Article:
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Environmental Injustice - Contamination in Tallevast

     “The concept of environmental injustice arose from the fact that some communities or human groups are disproportionately subjected to higher levels of environmental risk than other segments of society. Growing concern over unequal environmental burdens and mounting evidence of both racial and economic injustices led to the emergence of a grassroots civil rights campaign for environmental justice in the 1980s in the United States”. This is a definition of environmental injustice from the Environmental Justice Organizations, Liabilities and Trade Research Project (EJOLT). There are multiple cases of environmental injustice throughout the world and this post will focus more specifically on a case in Manatee County, Florida.

     Here is a quick history of the events that occurred regarding contamination in the Tallevast community in Manatee County. The American Beryllium Company operated a machine parts manufacturing plant, where metals were milled, lathed and drilled. They had hazardous materials and these operations created beryllium dust. The company closed in the 1980s, and at that time the residents that lived near the site still used well water for drinking, showering and other uses. At the time, there was still no discussion on contamination and pathways of exposure. Lockhead Martin acquired American Beryllium in 1996 and ceased operations. The new company paid for a site investigation to determine if chemicals were present on site. In the year 2000, Lockhead Martin discovered groundwater contamination. Only in 2004 were private drinking wells tested for contaminant levels which came out as positive for solvents and other volatile compounds. Multiple individuals tested positive for beryllium sensitivity. Since then, most wells have been capped and people were moved to the public water system. They submitted a cleanup plan to the state which indicated that cleanup of the contaminated site would take 50 years, but majority of the contaminants in the groundwater would be cleaned up in 5 years. We are now past the 5-year mark since the clean up plan was initiated.

     Jeannie Zokovitch Paven is an attorney and a law professor who focuses on environmental issues. She worked for environmental non-profits in Florida. She ran an environmental law clinic and worked with communities in Florida that suffered the consequences of environmental injustice. She became involved in the early 2000s with the contamination in Tallevast while she was working with a non-profit organization. On an interview with WSLR, Paven commented on how the community felt that the clean up plan was still not enough. “Pathways of exposure were not fully explored but the state accepted the clean-up plan anyway [even though] the community challenged the state’s decision”. Being past the 5-year mark now, the community still does not know what happened in that 5-year margin. They do not know how the cleanup plan will continue. On top of that, they are finding contamination beyond what they documented as the boundaries of the plume in certain aquifers. Paven says that they did not fully know the boundary because they had not done enough sampling of the contamination nor fully knew how they were going to clean it up. At this point there is still a lot of questions regarding the clean up plan, its efficiency and how it continues to affect people’s lives in Manatee County.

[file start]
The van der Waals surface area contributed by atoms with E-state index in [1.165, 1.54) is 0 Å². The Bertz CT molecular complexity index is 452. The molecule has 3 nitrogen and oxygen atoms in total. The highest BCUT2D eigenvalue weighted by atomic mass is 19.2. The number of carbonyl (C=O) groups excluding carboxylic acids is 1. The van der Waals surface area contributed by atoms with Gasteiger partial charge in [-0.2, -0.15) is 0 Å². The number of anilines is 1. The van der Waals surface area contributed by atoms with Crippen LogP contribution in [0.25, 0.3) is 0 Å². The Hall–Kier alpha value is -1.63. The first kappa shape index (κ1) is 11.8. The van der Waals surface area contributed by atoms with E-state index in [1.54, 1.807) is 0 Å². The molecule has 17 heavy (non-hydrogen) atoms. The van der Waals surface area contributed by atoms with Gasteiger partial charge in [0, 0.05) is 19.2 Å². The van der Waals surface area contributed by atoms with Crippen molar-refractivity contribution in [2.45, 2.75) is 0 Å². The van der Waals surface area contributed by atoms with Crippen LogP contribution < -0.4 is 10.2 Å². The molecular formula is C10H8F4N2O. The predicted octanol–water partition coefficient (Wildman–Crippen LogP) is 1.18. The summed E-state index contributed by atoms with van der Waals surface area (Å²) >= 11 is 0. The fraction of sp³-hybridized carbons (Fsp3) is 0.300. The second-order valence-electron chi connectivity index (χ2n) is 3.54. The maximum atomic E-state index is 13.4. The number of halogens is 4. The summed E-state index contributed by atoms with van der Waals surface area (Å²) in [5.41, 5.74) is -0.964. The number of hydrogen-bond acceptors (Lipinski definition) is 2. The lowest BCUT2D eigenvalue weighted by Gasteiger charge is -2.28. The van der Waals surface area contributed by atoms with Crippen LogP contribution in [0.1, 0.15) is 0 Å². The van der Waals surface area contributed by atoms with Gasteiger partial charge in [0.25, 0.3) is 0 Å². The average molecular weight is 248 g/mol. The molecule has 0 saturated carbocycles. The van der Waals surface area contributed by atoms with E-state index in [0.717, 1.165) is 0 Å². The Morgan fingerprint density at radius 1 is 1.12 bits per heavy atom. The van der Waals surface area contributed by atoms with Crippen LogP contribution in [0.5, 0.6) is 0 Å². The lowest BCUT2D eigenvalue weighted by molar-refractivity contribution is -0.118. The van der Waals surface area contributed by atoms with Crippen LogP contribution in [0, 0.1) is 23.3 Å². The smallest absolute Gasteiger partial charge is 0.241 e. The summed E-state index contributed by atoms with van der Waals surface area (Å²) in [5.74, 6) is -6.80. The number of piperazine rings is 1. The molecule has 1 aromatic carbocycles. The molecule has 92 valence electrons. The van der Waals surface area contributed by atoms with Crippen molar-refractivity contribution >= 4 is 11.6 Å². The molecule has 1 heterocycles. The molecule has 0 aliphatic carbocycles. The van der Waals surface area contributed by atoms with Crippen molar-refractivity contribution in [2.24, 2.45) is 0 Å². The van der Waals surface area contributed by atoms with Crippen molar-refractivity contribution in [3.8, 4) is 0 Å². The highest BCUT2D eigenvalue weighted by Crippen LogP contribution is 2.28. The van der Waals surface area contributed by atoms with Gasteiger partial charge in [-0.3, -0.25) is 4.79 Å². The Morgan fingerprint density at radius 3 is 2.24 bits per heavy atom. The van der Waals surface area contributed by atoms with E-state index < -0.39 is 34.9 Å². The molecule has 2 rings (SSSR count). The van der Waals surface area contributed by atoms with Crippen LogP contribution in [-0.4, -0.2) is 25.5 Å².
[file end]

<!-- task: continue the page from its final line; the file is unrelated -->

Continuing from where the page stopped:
This story is an example of environmental injustice because the community of Tallevast is predominantly African American and of mixed socioeconomic class. Paven discussed in her interview with WSLR that a big part of environmental injustice involves “recognizing the disparity that exists within the power base because the people that are making the decisions are rarely the people that are having to live with those risks. No one in the Tallevast community was involved in the permitting of the facility, or decisions made when the leaks were found or with the investigation.”

Discrimination in Environmental Law: All Are Not Equally Protected

We want to hear your thoughts about the state of education in Florida. Please comment on the following:

1. Public schools in Sarasota County stand to lose $60m in state funding, if the Republican supermajority in Tallahassee passes HB-1, which would make all students eligible to receive state funds for private tuition.

2. The leadership changes at New College of Florida with a stated goal of transforming the school into the 'Hillsdale of the South'.

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